Curt Schilling

Curt Schilling to join ESPN’s Sunday Night Baseball booth


Yesterday we learned that Orel Hershisher is leaving ESPN to take a job broadcasting Dodgers games. Because, for some reason, ESPN thinks that a three-man booth is good for baseball (it isn’t) they felt obligated to fill Hershiser’s spot. And because, for some reason, ESPN thinks Curt Schilling is someone people want to listen to (he isn’t) they have given him the gig. Schilling will become a Sunday Night Baseball analyst alongside play-by-play commentator Dan Shulman and his former Phillies teammate John Kruk.

Schilling is not dumb and, in the studio, he is capable of making good points from time-to-time. He also, however, (a) tends to fall back on cliche at a pretty high rate; and (b) has a habit of trying to say too much in too short a time and his voice gets high and strained and, frankly, it’s kind of exhausting to listen to him for a long time. One wonders how he’ll sound over the course of a three-hour broadcast.

The bigger issue here is the insistence by ESPN on having a three-man booth. It leads to exceedingly long stretches of conversation among the broadcasters, with everyone trying to say things to justify their existence in the booth which, in turn, causes them to ignore game action for several minutes at a time. I mean, say what you want about Joe Morgan, but at least when it was him and Jon Miller in the booth they talked about the game going on in front of them. Now? Sunday Night Baseball is often unwatchable or, at the very least, unlistenable. Adding Schilling does nothing to remedy that.

The World Series broadcast schedule is announced

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Major League Baseball just announced the broadcast schedule for both Games 6 and 7 (if necessary) of the NLCS and the entire World Series.

There are no surprises here. The World Series games are all on Fox. The pregame show starts at 7:30 and the games themselves start just after 8pm Eastern Daylight Time, regardless of whether it’s Chicago or Los Angeles representing the National League. For some reason Game five of the World Series, scheduled a week from Sunday if it comes to pass, starts seven minutes later than all of the other games. Maybe something super exciting will happen then.


Red Sox sports medicine director says David Ortiz “was essentially playing on stumps”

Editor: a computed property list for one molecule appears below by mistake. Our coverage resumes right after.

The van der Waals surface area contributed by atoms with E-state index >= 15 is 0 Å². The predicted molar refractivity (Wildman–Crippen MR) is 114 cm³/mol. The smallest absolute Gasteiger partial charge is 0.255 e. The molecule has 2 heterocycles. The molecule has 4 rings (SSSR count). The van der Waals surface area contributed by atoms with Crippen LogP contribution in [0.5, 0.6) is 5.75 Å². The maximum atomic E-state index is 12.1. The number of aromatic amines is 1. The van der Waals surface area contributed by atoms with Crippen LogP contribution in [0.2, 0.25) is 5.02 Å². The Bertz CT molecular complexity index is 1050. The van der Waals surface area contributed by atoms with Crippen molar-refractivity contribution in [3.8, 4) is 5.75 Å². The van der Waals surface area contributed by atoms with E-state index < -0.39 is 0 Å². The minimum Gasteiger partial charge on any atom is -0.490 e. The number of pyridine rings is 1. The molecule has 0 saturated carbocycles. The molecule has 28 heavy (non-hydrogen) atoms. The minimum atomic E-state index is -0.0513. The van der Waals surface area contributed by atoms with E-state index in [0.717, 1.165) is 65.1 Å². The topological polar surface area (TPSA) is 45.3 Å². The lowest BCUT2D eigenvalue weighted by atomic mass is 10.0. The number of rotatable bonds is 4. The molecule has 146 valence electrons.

BOSTON, MA - OCTOBER 1: David Ortiz #34 of the Boston Red Sox tips his helmet to the crowd as he exits the game after he singled during the fifth inning against the Toronto Blue Jays at Fenway Park on October 1, 2016 in Boston, Massachusetts. (Photo by Rich Gagnon/Getty Images)
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David Ortiz had a whale of a final season with the Red Sox. It was so good that he was asked, many, many times, if he was thinking of reversing his retirement decision and coming back for 2017. Ortiz always said no, he was still retiring, occasionally making mention of his aching feet and the physical grind his 40-year-old body was undergoing.

We now know just how much of a grind it was. Indeed, it was extreme. We know this because Dan Dyrek, the Red Sox’ coordinator of sports medicine services, tells it to Rob Bradford of WEEI. Dyrek says that the injuries to Ortiz’s feet, which were often referred to as achilles tendon problems, were way, way more complicated than that, affecting every muscle, bone and tendon in his feet in chain reaction fashion. Dyrek:

“He was essentially playing on stumps. Instead of having this nice, flexible, foot, ankle, calf mechanism to act as a shock absorber, he was playing on stumps. And you can do that for only so long. He was in warrior mode trying to play through this. Once we diagnosed him and saw what was going on and started explaining things to him, there was actually a sense of relief because now he had an explanation of what he was in such excruciating pain.”

That Ortiz was able to even walk through what Dyrek describes is pretty amazing. That he was able to put up a near-MVP season with all of that pain is incredible.